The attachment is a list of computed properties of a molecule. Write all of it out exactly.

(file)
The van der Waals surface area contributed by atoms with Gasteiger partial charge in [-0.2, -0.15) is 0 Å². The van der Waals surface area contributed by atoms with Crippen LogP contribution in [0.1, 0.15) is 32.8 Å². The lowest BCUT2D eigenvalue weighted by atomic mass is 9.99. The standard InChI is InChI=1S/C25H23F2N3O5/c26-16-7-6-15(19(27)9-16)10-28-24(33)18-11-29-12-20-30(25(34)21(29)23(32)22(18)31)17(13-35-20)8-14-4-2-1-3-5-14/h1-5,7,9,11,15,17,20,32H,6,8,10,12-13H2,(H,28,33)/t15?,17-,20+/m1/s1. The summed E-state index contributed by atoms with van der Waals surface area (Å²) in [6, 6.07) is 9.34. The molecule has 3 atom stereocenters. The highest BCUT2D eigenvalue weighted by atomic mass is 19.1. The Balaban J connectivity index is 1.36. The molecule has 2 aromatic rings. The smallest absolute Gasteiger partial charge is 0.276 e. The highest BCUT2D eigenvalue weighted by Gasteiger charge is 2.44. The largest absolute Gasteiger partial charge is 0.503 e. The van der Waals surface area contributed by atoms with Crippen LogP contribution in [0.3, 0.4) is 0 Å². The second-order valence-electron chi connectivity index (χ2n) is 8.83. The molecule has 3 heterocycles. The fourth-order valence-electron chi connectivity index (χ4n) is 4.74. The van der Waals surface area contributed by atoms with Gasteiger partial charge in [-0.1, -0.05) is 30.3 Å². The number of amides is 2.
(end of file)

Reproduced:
The van der Waals surface area contributed by atoms with Gasteiger partial charge in [-0.2, -0.15) is 0 Å². The van der Waals surface area contributed by atoms with Crippen LogP contribution in [0.1, 0.15) is 32.8 Å². The lowest BCUT2D eigenvalue weighted by atomic mass is 9.99. The standard InChI is InChI=1S/C25H23F2N3O5/c26-16-7-6-15(19(27)9-16)10-28-24(33)18-11-29-12-20-30(25(34)21(29)23(32)22(18)31)17(13-35-20)8-14-4-2-1-3-5-14/h1-5,7,9,11,15,17,20,32H,6,8,10,12-13H2,(H,28,33)/t15?,17-,20+/m1/s1. The summed E-state index contributed by atoms with van der Waals surface area (Å²) in [6, 6.07) is 9.34. The molecule has 3 atom stereocenters. The highest BCUT2D eigenvalue weighted by atomic mass is 19.1. The Balaban J connectivity index is 1.36. The molecule has 2 aromatic rings. The smallest absolute Gasteiger partial charge is 0.276 e. The highest BCUT2D eigenvalue weighted by Gasteiger charge is 2.44. The largest absolute Gasteiger partial charge is 0.503 e. The van der Waals surface area contributed by atoms with Crippen LogP contribution in [0.3, 0.4) is 0 Å². The second-order valence-electron chi connectivity index (χ2n) is 8.83. The molecule has 3 heterocycles. The fourth-order valence-electron chi connectivity index (χ4n) is 4.74. The van der Waals surface area contributed by atoms with Gasteiger partial charge in [-0.1, -0.05) is 30.3 Å². The number of amides is 2.